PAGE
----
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In UK, Lions Led By Donkeys To Handle Covid Pandemic

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British Prime Minister Boris Johnson’s former top aide faced questions from MPs on 26th May which has exposed the story of some heart-breaking, hilarious and painful truths. Britain has suffered one of the highest per-capita death tolls in the entire world not only because its organs of the state were unprepared or inadequate, but because its Prime Minister was unfit to lead the country in the crisis.

Appearing before a parliamentary inquiry, Dominic Cummings said the government’s pandemic response was very much a case of “lions led by donkeys”. After the devastating account of accusations, there is a public necessity to distinguish whether Cummings was in the pack of lions or donkeys?  

 In a seven-hour hearing before MPs in Westminster, ousted chief adviser of the British Prime Minister, Dominic Cummings gave an appalling account of the government’s failure to handle the pandemic. He claimed, “Boris Johnson was unfit to hold the Prime Minister’s office after he failed to grasp the magnitude of the pandemic crisis that caused thousands of unnecessary deaths”.

Cummings said, “He is sorry for the mistakes that were made”. However, it is striking the government’s top adviser who was involved in penning the tragic case study of Covid-19, intends to wipe out his name from the temple of Boris Johnson with a simple word of “sorry”.

The bombshells of Cummings’ testimony have aggravated the pain of the bereaved families, and the least we can do now is treat those grieving with respect and dignity. But, Cummings testimony about the government’s sub-standard handling of the pandemic already exists in the public domain.

In this story of national shame and faulty prophecies, we can recount the consequences when national institutes fail to function after the state becomes leaderless. There are signs of discontent and public outrage that leaves Boris Johnson and his cabinet including senior ministers with many serious questions to answer.

The UK government’s flawed policy of herd immunity at the beginning of the pandemic did not work which cost thousands of lives. The big question is not what mistakes were made over herd immunity policy, but why Westminster never learned hard lessons from those blunders.

Despite all the evidence, the government’s failure to implement prompt lockdown measures and closure of the borders with the shades of public negligence to comply with the lockdown regulations tarnished the idea of balancing the health of the economy with public health. Meanwhile, the government’s stanched emphasis was placed on disrupting lockdowns and easing the restriction without understanding the real-world evidence.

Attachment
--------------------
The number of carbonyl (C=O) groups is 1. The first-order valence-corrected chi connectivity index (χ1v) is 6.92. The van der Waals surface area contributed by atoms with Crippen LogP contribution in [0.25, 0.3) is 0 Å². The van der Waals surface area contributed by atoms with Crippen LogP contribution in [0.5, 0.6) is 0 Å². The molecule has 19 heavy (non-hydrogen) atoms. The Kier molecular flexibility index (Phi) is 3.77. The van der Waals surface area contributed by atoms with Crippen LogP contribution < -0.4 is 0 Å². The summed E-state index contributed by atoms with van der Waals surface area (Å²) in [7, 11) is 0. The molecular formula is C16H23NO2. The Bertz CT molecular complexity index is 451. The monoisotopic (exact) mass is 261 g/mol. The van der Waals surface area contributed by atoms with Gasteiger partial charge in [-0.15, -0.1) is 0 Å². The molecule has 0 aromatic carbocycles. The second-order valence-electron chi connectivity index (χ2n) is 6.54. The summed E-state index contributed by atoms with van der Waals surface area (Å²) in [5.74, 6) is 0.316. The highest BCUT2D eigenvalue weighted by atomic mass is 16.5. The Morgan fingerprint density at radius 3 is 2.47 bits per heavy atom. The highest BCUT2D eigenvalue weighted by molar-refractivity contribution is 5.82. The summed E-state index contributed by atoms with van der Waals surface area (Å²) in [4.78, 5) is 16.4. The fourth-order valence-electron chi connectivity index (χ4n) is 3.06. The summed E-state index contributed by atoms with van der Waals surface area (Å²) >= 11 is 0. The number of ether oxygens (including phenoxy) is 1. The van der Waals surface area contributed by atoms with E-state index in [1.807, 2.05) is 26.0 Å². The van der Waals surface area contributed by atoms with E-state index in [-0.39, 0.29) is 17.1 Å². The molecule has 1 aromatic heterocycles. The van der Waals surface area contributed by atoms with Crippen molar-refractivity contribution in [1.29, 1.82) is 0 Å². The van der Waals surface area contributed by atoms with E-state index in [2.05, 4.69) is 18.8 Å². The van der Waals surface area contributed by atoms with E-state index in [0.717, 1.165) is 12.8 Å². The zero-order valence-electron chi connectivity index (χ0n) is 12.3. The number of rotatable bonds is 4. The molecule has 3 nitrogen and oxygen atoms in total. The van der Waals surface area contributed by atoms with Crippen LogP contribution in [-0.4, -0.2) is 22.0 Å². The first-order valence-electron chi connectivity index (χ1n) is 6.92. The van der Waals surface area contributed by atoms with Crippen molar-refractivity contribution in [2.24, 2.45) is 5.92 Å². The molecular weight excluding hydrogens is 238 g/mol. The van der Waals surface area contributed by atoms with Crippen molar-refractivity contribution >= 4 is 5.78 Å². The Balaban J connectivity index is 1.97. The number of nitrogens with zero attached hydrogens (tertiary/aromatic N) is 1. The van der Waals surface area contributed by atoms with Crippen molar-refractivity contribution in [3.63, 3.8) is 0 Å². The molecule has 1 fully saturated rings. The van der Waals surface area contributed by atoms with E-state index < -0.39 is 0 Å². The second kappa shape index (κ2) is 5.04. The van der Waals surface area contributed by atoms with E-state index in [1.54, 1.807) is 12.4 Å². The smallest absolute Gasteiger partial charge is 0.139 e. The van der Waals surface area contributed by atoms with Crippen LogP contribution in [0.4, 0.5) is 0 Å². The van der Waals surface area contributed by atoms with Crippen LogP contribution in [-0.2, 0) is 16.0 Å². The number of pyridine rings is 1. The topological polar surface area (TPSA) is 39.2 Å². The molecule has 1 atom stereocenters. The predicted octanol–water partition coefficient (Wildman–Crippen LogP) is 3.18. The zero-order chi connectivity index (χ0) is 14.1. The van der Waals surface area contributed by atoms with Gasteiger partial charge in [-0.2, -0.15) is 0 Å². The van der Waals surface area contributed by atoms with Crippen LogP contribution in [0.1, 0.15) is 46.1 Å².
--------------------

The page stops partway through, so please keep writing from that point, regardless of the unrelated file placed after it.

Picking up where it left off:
For example the sources familiar with the conversations claimed Prime Minister Boris Johnson commented he would rather “bodies pile high” in the run-up to the second Covid-19 lockdown. Such flippant remarks haven’t caused only moral panic but also criticism that compassion has become very essential skill which is very rare in the 10 Downing Street.

There is a volume of evidence to support the claim that the government’s errors and confusion cost thousands of lives and fractured every cog of the economy – when many experts had been raising the alarm for weeks. Mr Cummings also exposed to the select committee “senior ministers, senior officials, senior advisers like me fell disastrously short of what the public expected during a crisis like this”. This was a substantial failure of the country’s leadership with faulty prophecies which has led to at least 150,000 deaths, more than one million people living with long Covid, the exodus of immigrants, and an over-run health service.
 
On the knife-edge, the machinery of state was jammed while segregated political leadership forged an impediment for the delivery of both hope and catharsis into public. In reality, the government collapsed, not just once, but again and again: from the personal protective equipment (PPE) to the National Health Services (NHS) pay rise and to carve out a political cohesion in the Pandemic leaving many struggling with pain.

Similarly, the engines of racial and economic disparities continued to grind ethnic minorities and other coloured communities leading us to a Covid tragedy. Longstanding health and economic disparities affecting ethnic minorities in the UK have been made acutely visible by the COVID-19 pandemic.

To cut the story short, England’s government has failed to deliver when the public needed it most. As progress has been made, most notably with the UK’s rapid vaccine rollout, it comes as deaths continue to rise, leaving countless people bereaved and suffer in silence.

Multiple government missteps, miscalculations and delayed responses have contributed to the death toll. Comparatively, less wealthy countries such as Senegal, Pakistan, Greece, and South Korea did astonishingly well at managing pandemic because of their leadership.

It is heart-breaking that the pandemic has done enormous damage to the world’s cities, dissolving millions of jobs, closing airports, and forcing inhabitants to hide indoors. But the bereaved families who lost their loved ones deserve accountability and justice from those who were in power and involved in the decision-making process of handling the crisis.

There is only one truth bereaved families can ever hope to know, and that is if the government was noticing the warning light on the dashboard, then why Westminster did not put pressure on that brake pedal to keep the virus under control.

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Naya Daur